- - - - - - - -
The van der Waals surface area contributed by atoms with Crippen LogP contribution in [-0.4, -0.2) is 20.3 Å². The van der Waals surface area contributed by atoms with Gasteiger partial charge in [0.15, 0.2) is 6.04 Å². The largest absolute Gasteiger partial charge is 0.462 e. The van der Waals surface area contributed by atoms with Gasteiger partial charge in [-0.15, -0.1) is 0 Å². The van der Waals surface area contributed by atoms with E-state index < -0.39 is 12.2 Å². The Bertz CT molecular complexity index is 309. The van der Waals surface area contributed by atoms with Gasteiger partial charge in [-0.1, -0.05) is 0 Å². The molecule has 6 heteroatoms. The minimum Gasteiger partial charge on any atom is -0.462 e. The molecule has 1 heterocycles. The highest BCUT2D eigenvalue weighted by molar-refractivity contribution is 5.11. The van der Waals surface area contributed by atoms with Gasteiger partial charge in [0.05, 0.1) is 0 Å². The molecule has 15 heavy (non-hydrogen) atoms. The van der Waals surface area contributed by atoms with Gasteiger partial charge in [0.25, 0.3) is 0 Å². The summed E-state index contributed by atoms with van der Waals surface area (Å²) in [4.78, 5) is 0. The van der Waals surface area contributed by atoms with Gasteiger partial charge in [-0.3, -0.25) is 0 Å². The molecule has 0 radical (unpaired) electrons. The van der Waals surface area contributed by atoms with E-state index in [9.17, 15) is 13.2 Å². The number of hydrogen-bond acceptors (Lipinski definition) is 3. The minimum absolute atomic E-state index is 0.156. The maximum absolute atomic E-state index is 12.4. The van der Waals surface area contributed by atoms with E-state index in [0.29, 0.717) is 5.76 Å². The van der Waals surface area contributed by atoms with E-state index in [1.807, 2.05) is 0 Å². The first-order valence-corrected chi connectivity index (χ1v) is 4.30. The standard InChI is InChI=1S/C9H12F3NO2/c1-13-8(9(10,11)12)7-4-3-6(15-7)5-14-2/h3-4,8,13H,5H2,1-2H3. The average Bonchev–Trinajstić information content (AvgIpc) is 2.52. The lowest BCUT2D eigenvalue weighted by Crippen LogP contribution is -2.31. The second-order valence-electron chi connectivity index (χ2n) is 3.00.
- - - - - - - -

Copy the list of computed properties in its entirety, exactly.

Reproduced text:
The van der Waals surface area contributed by atoms with Crippen LogP contribution in [-0.4, -0.2) is 20.3 Å². The van der Waals surface area contributed by atoms with Gasteiger partial charge in [0.15, 0.2) is 6.04 Å². The largest absolute Gasteiger partial charge is 0.462 e. The van der Waals surface area contributed by atoms with Gasteiger partial charge in [-0.15, -0.1) is 0 Å². The van der Waals surface area contributed by atoms with E-state index < -0.39 is 12.2 Å². The Bertz CT molecular complexity index is 309. The van der Waals surface area contributed by atoms with Gasteiger partial charge in [-0.1, -0.05) is 0 Å². The molecule has 6 heteroatoms. The minimum Gasteiger partial charge on any atom is -0.462 e. The molecule has 1 heterocycles. The highest BCUT2D eigenvalue weighted by molar-refractivity contribution is 5.11. The van der Waals surface area contributed by atoms with Gasteiger partial charge in [0.05, 0.1) is 0 Å². The molecule has 15 heavy (non-hydrogen) atoms. The van der Waals surface area contributed by atoms with Gasteiger partial charge in [0.25, 0.3) is 0 Å². The summed E-state index contributed by atoms with van der Waals surface area (Å²) in [4.78, 5) is 0. The van der Waals surface area contributed by atoms with Gasteiger partial charge in [-0.3, -0.25) is 0 Å². The molecule has 0 radical (unpaired) electrons. The van der Waals surface area contributed by atoms with E-state index in [9.17, 15) is 13.2 Å². The number of hydrogen-bond acceptors (Lipinski definition) is 3. The minimum absolute atomic E-state index is 0.156. The maximum absolute atomic E-state index is 12.4. The van der Waals surface area contributed by atoms with E-state index in [0.29, 0.717) is 5.76 Å². The van der Waals surface area contributed by atoms with E-state index in [1.807, 2.05) is 0 Å². The first-order valence-corrected chi connectivity index (χ1v) is 4.30. The standard InChI is InChI=1S/C9H12F3NO2/c1-13-8(9(10,11)12)7-4-3-6(15-7)5-14-2/h3-4,8,13H,5H2,1-2H3. The average Bonchev–Trinajstić information content (AvgIpc) is 2.52. The lowest BCUT2D eigenvalue weighted by Crippen LogP contribution is -2.31. The second-order valence-electron chi connectivity index (χ2n) is 3.00.